The Princess of Wales left Tunis on the 22d of April; and Hahmoud Bey was soon afterwards murdered by his eldest son, who is now the reigning sovereign.

The attendant of the Princess adds the following general information respecting Tunis :

The streets are narrow and dirty ; but it is customary to walk on the terrased roofs of the houses. Women of a certain rank never appear in the streets ; occasionally, though very rarely, women of a lower class are met with. They wear large cloaks (or rather hayks), and over the face two handkerchiefs, which are disposed in such a manner, that only the end of the nose, and a part of the eyes, can be discovered. The feet are exposed; a sole of wood only being worn under them. If a husband meet his wife in the street he cannot accost her.

A married woman is not allowed to converse with her male relations, not even with her brothers. She may look through wooden grated windows, and she does sometimes throw a note through one of them at the feet of a Christian, as he passes. The Moorish wives are said to have a decided liking for Christians,” which this tender-hearted waiting gentlewoman says " is perfectly pardonable." The savage Moorish husbands, however, are not so accommodating; for when this “pardonable preference” is detected, the Christian is immediately beheaded, and the lady with the “decided liking” is tied in a sack, and thrown into the sea.

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CHAPTER XXVII.

JOURNEY

TO TRIPOLI. ACCOUNT OF THE CITY

AND ITS INHABITANTS.

I

took leave of the Bey of Tunis with the acknowledgments usual on such occasions, and set out for Tripoli by land. The first part of this journey was to Gabs, by the way I had so lately returned. From Gabs I proceeded to the Island of Jerba, the termination of the state of Tunis, which is about thirty-six miles to the southward. On this part of the coast, I saw no tree, no bush, no verdure, except the short grass which forms the border before we enter the moving sands of the desert. The Wargumma and the Noile, or No.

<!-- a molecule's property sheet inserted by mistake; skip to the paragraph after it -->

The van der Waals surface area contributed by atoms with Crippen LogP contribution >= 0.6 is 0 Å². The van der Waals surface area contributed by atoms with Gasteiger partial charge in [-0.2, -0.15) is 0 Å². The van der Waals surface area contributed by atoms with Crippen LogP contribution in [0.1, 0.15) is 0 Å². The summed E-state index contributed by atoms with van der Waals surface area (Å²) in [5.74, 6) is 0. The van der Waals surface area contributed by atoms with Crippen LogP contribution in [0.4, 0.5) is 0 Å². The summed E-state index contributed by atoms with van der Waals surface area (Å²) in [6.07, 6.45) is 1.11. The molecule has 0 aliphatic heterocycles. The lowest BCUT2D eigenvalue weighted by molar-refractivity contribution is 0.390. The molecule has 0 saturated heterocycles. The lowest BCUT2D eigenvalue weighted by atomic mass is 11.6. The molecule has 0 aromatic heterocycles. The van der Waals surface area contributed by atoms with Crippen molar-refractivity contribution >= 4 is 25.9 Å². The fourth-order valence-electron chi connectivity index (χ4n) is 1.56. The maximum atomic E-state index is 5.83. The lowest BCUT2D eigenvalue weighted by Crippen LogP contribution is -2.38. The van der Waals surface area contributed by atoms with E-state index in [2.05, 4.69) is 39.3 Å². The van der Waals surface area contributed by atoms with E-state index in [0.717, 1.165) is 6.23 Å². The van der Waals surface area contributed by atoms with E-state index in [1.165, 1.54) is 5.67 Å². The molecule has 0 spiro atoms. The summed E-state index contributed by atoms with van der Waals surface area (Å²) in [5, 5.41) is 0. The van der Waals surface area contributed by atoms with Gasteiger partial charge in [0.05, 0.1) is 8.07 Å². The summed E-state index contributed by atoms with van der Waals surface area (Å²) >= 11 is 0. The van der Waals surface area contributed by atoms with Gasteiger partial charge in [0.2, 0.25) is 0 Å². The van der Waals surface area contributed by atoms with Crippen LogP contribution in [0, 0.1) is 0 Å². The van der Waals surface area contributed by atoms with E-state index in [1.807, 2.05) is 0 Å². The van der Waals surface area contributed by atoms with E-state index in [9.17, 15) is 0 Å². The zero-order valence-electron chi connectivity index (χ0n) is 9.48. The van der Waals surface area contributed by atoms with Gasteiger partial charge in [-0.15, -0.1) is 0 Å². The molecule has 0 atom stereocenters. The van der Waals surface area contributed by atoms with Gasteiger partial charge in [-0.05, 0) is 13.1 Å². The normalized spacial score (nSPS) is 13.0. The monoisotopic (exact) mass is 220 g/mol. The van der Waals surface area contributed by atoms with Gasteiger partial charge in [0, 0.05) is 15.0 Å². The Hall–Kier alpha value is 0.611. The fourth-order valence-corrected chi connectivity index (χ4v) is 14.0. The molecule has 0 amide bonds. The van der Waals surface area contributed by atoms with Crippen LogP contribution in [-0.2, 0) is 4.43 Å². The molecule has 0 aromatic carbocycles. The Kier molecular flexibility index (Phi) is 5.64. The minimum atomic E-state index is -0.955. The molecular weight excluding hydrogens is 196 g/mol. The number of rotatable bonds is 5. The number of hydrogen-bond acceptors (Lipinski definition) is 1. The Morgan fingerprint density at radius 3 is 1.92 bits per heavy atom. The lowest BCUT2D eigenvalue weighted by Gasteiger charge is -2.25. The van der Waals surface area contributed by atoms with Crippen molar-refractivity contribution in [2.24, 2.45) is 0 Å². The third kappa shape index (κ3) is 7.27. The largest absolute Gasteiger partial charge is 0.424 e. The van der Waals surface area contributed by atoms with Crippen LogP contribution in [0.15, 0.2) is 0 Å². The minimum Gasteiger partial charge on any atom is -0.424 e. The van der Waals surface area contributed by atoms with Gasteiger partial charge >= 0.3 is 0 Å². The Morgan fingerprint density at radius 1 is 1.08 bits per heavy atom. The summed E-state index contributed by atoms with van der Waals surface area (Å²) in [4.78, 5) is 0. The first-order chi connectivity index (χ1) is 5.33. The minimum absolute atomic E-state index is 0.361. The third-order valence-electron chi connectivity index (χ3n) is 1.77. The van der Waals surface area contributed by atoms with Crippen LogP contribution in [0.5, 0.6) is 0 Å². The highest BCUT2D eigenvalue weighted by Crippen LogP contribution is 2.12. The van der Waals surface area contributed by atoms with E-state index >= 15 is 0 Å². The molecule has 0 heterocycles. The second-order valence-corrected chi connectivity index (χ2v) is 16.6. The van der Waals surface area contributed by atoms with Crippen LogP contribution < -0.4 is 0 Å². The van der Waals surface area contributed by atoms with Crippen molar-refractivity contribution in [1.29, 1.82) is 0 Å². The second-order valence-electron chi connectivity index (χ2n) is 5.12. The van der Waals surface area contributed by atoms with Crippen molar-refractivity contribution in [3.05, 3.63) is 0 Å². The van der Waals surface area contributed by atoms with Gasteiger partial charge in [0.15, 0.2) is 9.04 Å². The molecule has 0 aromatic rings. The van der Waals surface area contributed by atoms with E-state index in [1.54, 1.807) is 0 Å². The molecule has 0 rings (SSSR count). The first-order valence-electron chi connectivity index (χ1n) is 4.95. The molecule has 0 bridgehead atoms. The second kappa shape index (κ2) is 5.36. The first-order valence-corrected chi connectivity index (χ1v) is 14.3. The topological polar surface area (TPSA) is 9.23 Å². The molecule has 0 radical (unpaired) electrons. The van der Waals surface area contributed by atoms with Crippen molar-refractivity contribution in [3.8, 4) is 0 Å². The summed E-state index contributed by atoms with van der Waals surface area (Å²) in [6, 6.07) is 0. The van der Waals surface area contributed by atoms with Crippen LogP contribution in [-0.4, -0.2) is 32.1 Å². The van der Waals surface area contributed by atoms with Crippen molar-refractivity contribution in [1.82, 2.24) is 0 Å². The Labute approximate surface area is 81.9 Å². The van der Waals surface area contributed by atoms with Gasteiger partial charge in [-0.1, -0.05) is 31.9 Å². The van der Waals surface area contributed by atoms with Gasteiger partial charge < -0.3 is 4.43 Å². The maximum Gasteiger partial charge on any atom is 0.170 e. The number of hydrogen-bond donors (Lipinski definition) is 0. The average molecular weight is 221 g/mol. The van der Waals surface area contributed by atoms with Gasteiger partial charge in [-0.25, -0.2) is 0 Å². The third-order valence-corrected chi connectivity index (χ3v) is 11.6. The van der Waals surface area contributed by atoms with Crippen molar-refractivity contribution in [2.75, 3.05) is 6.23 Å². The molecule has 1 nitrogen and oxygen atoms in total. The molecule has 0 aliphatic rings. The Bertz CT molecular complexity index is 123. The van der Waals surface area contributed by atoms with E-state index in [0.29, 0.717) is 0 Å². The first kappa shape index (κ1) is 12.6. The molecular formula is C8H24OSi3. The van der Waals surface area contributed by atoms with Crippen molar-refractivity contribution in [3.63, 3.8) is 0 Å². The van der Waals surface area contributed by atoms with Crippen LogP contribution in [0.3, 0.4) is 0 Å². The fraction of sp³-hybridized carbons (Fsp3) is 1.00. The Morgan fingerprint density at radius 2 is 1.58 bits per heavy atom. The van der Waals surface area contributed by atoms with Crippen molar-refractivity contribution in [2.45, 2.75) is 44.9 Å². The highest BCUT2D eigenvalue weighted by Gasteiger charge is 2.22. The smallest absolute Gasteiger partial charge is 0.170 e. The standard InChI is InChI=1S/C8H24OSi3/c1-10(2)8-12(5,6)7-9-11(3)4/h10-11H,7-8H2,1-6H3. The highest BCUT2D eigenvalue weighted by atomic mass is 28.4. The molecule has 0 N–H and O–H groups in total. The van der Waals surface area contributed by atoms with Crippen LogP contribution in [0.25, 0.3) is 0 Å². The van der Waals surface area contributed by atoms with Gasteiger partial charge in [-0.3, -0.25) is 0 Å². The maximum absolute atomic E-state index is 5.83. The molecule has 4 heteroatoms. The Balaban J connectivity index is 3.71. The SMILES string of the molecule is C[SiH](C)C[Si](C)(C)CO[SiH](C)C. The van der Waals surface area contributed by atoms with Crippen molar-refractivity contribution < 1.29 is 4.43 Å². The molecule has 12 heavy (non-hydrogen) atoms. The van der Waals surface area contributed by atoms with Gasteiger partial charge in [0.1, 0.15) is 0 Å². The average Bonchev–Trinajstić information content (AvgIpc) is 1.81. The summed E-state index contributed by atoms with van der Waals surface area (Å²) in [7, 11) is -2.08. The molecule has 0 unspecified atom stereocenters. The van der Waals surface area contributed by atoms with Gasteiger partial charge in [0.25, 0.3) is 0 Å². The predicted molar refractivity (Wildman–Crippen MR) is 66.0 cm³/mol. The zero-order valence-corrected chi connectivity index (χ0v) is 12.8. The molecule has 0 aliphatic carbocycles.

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walli, two great tribes of Arabs, are masters of these deserts.

About four days journey short of Tripoli, I overtook the caravan going from Marocco to Mecca, under the conduct of the Emir Hage. The caravan consisted of about 3,000 men, and, as they said, of from 12 to 14,000 camels, some loaded with merchandize, others with water and provisions for the pilgrims. They were a disorderly, unarmed herd; and when my horsemen, though but fifteen in number, came up with them in the grey of the morning, they shewed great signs of trepidation, and were already flying in confusion. When informed who they were, their fears ceased, and, after the usual manner of cowards, they became extremely insolent.

On my arrival at Tripoli, I was conducted to the house which had been previously engaged for me; and at the end of three days, I was presented to the sovereign, who retains the title of Bashaw, while his eldest son is called the Bey. The word Bashaw, in its strict sense is only Vice-roy; being compounded of the two Persian words, Pa and Schah. My audience of the sovereign of Tripoli took place in a vast saloon, in which he was sitting on a small throne or elevated sofa, with his sons on each side, and a numerous court around him. My present being placed before him, he received me with grace and dignity.

The city of Tripoli, called by the inhabitants Tarables, is situated in latitude 32° 56' north, and longitude 13° 28' east. The sea washes it on three sides; and, on the fourth, a sandy plain, called the Messéah, divides it from the cultivated country. It is said to contain about 14,000 inhabitants.